Cenname conceded that such changes would be improvements.
Scott said change was necessary to combat corruption.
“We have to put forth a better system where it’s not just where one person walks in and makes a decision, and two people are just going to do what they say,” he said.
The committee recessed its meeting on the proposal with plans to continue the discussion at a later date.
However, council members did move several other proposals forward, some over objections from the city finance department.
One of those bills, a proposed charter amendment sponsored by Henry, would reduce the number of council votes needed to override a mayoral veto from three-fourths to two-thirds and take away the mayor’s ability to issue line-item vetoes to the city’s budget.
The city finance department offered an amendment to the resolution stripping the line-item veto language. Cenname called it a “technical adjustment," and argued the line-item veto allows the mayor to object to a portion of the budget without delaying its entire passage.
“We don’t want to stop the functioning of city government for small disagreements,” he said.
None of the three committee members moved to approve the amendment. The committee then voted unanimously to forward the resolution to the full council for a second reading.
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Two additional proposed amendments also moved forward for second reading. One would modify how long the council has to consider overriding a mayoral veto. Another would allow the council to remove a mayor with a three-fourths vote if the mayor engaged in a felony or misdemeanor in office, or in other misconduct, based on charges from the city’s legislative investigations committee or the city’s inspector general.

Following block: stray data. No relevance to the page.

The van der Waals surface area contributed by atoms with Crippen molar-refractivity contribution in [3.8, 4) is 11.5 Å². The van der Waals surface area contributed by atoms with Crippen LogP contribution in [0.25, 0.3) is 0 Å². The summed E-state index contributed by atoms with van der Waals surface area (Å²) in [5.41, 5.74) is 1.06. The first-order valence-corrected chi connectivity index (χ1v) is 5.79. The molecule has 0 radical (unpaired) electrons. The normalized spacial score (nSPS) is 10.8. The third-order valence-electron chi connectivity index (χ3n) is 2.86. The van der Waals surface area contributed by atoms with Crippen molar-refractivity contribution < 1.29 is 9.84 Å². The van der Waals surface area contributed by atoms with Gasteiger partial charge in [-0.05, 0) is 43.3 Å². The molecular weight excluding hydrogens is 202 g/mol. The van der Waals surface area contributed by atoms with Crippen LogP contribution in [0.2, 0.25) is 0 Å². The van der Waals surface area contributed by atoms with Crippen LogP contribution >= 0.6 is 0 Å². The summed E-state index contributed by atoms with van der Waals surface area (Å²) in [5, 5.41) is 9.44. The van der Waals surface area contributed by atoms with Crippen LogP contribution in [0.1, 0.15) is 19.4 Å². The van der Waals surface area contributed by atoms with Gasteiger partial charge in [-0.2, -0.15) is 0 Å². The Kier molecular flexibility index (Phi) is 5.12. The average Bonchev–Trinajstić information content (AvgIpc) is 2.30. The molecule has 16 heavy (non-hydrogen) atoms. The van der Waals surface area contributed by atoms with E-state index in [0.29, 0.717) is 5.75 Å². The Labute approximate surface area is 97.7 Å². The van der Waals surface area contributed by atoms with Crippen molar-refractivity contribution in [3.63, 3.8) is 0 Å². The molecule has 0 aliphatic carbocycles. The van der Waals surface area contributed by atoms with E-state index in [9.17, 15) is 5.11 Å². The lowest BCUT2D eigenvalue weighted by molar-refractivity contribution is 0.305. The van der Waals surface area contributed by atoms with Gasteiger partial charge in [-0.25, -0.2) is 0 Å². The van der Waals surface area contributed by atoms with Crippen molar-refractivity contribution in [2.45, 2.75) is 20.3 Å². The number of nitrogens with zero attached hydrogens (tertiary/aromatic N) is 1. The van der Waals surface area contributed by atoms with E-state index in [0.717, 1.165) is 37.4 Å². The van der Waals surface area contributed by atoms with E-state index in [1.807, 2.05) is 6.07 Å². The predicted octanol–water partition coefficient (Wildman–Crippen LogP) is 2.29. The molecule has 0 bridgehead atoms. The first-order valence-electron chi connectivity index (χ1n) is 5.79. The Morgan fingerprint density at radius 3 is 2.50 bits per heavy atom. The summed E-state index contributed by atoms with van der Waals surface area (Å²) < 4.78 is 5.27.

Lester Davis, spokesman for Mayor Bernard C. “Jack” Young, questioned why the council was moving so quickly with the proposed charter amendments. Davis said the council previously promised not to act on the resolutions before the end of April. The primary for mayor and council members is April 28.
“I’m not sure why they’re all of a sudden in a rush to move forward with a charter amendment that the city’s budget director says would negatively impact the city’s finances,” Davis said.
Henry, who is running for city comptroller, said the timeline for some of the amendments, specifically those dealing with vetoes, was expedited out of concern that Young “likely” would veto multiple charter amendments. Others were moved forward because they were less controversial, Henry said.
“It was my original expectation that we would have hearings and deal with everything afterwards, but over the process of having those hearings, I believe the term of art is my thinking has evolved,” Henry said.
Asked whether the mayor planned to veto any of the amendments, Davis said Henry was “putting the cart before the horse.”
“A number of them are very dangerous and I think that they’re being rushed,” Davis said. “It’s a premature charge. We want to get back to what they promised: that this process would be thoughtful."